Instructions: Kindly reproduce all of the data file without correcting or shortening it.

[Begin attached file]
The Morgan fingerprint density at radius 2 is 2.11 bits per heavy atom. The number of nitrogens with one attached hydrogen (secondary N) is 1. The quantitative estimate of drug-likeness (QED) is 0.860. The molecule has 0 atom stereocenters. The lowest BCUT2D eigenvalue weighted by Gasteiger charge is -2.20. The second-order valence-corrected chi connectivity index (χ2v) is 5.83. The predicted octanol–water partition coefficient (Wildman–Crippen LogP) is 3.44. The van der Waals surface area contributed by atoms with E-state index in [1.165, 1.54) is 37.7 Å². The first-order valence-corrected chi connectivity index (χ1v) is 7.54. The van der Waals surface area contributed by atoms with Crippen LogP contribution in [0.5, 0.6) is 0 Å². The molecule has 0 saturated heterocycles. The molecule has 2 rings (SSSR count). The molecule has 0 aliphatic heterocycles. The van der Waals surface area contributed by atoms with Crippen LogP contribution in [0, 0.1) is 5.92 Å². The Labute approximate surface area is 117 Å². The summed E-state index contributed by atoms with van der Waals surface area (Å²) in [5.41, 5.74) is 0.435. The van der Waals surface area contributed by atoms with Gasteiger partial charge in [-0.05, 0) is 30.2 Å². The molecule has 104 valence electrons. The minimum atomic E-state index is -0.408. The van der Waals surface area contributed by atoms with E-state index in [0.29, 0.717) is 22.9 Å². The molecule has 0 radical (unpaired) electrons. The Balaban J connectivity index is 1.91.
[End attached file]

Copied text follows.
The Morgan fingerprint density at radius 2 is 2.11 bits per heavy atom. The number of nitrogens with one attached hydrogen (secondary N) is 1. The quantitative estimate of drug-likeness (QED) is 0.860. The molecule has 0 atom stereocenters. The lowest BCUT2D eigenvalue weighted by Gasteiger charge is -2.20. The second-order valence-corrected chi connectivity index (χ2v) is 5.83. The predicted octanol–water partition coefficient (Wildman–Crippen LogP) is 3.44. The van der Waals surface area contributed by atoms with E-state index in [1.165, 1.54) is 37.7 Å². The first-order valence-corrected chi connectivity index (χ1v) is 7.54. The van der Waals surface area contributed by atoms with Crippen LogP contribution in [0.5, 0.6) is 0 Å². The molecule has 0 saturated heterocycles. The molecule has 2 rings (SSSR count). The molecule has 0 aliphatic heterocycles. The van der Waals surface area contributed by atoms with Crippen LogP contribution in [0, 0.1) is 5.92 Å². The Labute approximate surface area is 117 Å². The summed E-state index contributed by atoms with van der Waals surface area (Å²) in [5.41, 5.74) is 0.435. The van der Waals surface area contributed by atoms with Gasteiger partial charge in [-0.05, 0) is 30.2 Å². The molecule has 104 valence electrons. The minimum atomic E-state index is -0.408. The van der Waals surface area contributed by atoms with E-state index in [0.29, 0.717) is 22.9 Å². The molecule has 0 radical (unpaired) electrons. The Balaban J connectivity index is 1.91.